Had a chance to talk with fourth-year junior Josh Nunes, whose first road game as the starting quarterback of the Stanford Cardinal comes Thursday night against Washington. Nunes has been solid for Stanford: six touchdowns, three picks and 53.4 percent completion rate. But, he remains the person opposing defenses want to force to beat them.
Nunes was up-and-down in the USC game. He threw two touchdown passes, though was also intercepted twice. Here's our talk with him and a little more on Nunes from Stanford coach David Shaw:
(What did you learn your years behind Andrew Luck?) "The biggest thing would be his preparation going into each week. Both from the mental and physical side, how he was able to take what he was able to learn from a lot of hours of film study and apply that to practice each day. That was probably the biggest thing."
(How do you think the offense is different under coach Shaw if it is?) "I would say the mentality hasn’t changed all that much. We’re still a coming at you, being able to run the ball type of offense. Coach Shaw was the coordinator under Harbaugh, offensively. I would say we’re the same mentality."
(When so many people transfer, why stick it out at Stanford?) "There’s a bunch of reasons. I can’t think of any place, to one, sit behind a person, than Stanford, if you were going to have to. Two, to be able to learn from Andrew Luck, there’s no better opportunity in college football. He’s such a great guy. A good guy to be around and learn from. It really wasn’t that bad."
(Did you hear from Andrew after beating USC?) "Yeah. We’ve been in contact. We keep in touch. He said congrats."
(What’s important for you to do to exploit your advantage of big tight ends?) "It’s a great benefit to have those types of guys out there who are so versatile and provide so many different kinds of looks for the defense and put them in the backfield and split them out to wide receiver. For me, it’s really just managing the plays to make sure I get the protections set, all the runs set to where I get them the ball efficiently. They do a good job route running and getting open, so I just have to get them the ball."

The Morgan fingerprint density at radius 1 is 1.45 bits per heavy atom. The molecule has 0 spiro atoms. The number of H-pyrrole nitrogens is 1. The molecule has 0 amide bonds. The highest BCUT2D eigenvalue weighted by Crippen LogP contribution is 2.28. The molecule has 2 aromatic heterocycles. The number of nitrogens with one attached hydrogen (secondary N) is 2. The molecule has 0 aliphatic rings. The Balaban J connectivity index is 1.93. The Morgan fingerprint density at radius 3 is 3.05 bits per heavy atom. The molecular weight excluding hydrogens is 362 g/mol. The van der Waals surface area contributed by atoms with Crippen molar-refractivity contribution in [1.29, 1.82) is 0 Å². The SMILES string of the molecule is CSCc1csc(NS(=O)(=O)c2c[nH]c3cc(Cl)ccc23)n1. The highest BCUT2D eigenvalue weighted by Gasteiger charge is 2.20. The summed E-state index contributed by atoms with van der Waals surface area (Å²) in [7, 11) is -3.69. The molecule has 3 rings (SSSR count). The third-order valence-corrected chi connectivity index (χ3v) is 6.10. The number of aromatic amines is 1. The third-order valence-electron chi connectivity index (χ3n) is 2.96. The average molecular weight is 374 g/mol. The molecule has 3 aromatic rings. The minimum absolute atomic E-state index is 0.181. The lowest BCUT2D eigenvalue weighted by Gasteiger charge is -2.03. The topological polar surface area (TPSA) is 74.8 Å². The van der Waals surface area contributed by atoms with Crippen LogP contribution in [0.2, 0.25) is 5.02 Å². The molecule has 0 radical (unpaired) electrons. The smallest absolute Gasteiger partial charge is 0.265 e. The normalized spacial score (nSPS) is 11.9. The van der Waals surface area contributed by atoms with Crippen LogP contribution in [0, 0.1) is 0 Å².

(How would you assess your first three weeks as the starter?) "It’s definitely been a learning experience. I’ve done a lot of learning on the fly. Coach has done a real good job of helping me notice things I need to know. By no means perfect, far from perfect in the first three. Definitely things I need to work on."
(What can be better?) "Hitting the throws I know I can hit. Being more crisp with game management, I think that can always get better each week. Being more efficient with my reads."
(Though they switched defenses, can you take anything from last year’s game film of Washington?) "You can take a few things away."
(What do you see from their new 3-4, hybrid nickel looks?) "They’re very versatile defense. They do a good job , I’d say they look pretty comfortable in what they’re doing."
(You feel comfortable when you think about your first road game as a starter?) "It’s definitely going to be different playing in a road game. For me, I’m not the kind of guy who gets nervous or excited about much. There will be a few butterflies, I think there always will be for a new experience like that, but I think they’ll go away pretty quick."
Stanford coach David Shaw on Nunes: (You concerned about this being the first road start for Nunes?) "We haven’t made a big deal out of it, he hasn’t made a big deal about it. It’s about execution. We’ve talked a lot about handling the noise, and I think he’s prepared for that. We don’t want him to do anything he hasn’t shown us he can do in practice, which is to just orchestrate the offense and find the open receiver."
(How would you assess his first three games?) "I think there’s been steady improvement in each game. We were very conservative with him at the beginning, the first game of the year. Second game, there were some opportunities to make some big plays down the field passing, he did that very well. Third game, our first hint of trouble and he bounced back great. Showed the fact he doesn’t dwell on good plays or bad plays. Came back and made some great plays for us in the second half of the USC game. For us, right now, we’re getting to get to the point where we want to see if he can play a complete game at that high level, which we know he’s capable of. This is only game four for him but we wants to see steady improvement. He’s practiced great, too."
(Did his responses in the USC game prove to you he can handle big moments, if you were unsure of that prior?) "I didn’t have a question about it. He’s an even-keeled guy. You never see him get overly emotional. He’s never too high, he’s never too low. We all figured he’d handle it very well."